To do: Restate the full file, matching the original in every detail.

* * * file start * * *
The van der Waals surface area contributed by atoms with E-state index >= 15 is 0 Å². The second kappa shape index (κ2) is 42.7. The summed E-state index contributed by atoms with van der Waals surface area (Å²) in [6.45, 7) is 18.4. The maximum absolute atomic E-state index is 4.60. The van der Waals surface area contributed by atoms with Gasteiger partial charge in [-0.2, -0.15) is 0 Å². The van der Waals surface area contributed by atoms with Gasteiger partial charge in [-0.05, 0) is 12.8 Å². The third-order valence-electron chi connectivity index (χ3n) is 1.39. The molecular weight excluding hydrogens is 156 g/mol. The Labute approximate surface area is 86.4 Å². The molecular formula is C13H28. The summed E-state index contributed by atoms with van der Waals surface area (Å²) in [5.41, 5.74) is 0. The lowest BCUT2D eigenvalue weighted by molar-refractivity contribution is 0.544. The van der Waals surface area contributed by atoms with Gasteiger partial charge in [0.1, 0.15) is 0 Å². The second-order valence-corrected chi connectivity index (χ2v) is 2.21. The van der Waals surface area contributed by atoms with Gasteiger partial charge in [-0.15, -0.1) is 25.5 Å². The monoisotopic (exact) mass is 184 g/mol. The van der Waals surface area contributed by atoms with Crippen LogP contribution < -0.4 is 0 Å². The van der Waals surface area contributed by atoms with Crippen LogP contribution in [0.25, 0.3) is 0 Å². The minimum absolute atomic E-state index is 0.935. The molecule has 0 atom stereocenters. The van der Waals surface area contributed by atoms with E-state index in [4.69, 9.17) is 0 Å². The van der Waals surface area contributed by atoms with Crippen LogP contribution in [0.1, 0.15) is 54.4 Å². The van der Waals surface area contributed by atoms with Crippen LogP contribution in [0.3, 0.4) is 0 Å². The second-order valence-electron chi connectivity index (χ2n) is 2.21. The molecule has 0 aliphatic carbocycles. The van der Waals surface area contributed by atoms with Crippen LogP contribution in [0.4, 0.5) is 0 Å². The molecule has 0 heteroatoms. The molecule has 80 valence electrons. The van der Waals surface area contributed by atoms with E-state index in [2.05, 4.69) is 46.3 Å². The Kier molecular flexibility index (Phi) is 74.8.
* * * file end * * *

The van der Waals surface area contributed by atoms with E-state index >= 15 is 0 Å². The second kappa shape index (κ2) is 42.7. The summed E-state index contributed by atoms with van der Waals surface area (Å²) in [6.45, 7) is 18.4. The maximum absolute atomic E-state index is 4.60. The van der Waals surface area contributed by atoms with Gasteiger partial charge in [-0.2, -0.15) is 0 Å². The van der Waals surface area contributed by atoms with Gasteiger partial charge in [-0.05, 0) is 12.8 Å². The third-order valence-electron chi connectivity index (χ3n) is 1.39. The molecular weight excluding hydrogens is 156 g/mol. The Labute approximate surface area is 86.4 Å². The molecular formula is C13H28. The summed E-state index contributed by atoms with van der Waals surface area (Å²) in [5.41, 5.74) is 0. The lowest BCUT2D eigenvalue weighted by molar-refractivity contribution is 0.544. The van der Waals surface area contributed by atoms with Gasteiger partial charge in [0.1, 0.15) is 0 Å². The second-order valence-corrected chi connectivity index (χ2v) is 2.21. The van der Waals surface area contributed by atoms with Gasteiger partial charge in [-0.15, -0.1) is 25.5 Å². The monoisotopic (exact) mass is 184 g/mol. The van der Waals surface area contributed by atoms with Crippen LogP contribution < -0.4 is 0 Å². The van der Waals surface area contributed by atoms with Crippen LogP contribution in [0.25, 0.3) is 0 Å². The minimum absolute atomic E-state index is 0.935. The molecule has 0 atom stereocenters. The van der Waals surface area contributed by atoms with E-state index in [4.69, 9.17) is 0 Å². The van der Waals surface area contributed by atoms with Crippen LogP contribution in [0.1, 0.15) is 54.4 Å². The van der Waals surface area contributed by atoms with Crippen LogP contribution in [0.3, 0.4) is 0 Å². The second-order valence-electron chi connectivity index (χ2n) is 2.21. The molecule has 0 aliphatic carbocycles. The van der Waals surface area contributed by atoms with Crippen LogP contribution in [0.4, 0.5) is 0 Å². The molecule has 0 heteroatoms. The molecule has 80 valence electrons. The van der Waals surface area contributed by atoms with E-state index in [2.05, 4.69) is 46.3 Å². The Kier molecular flexibility index (Phi) is 74.8.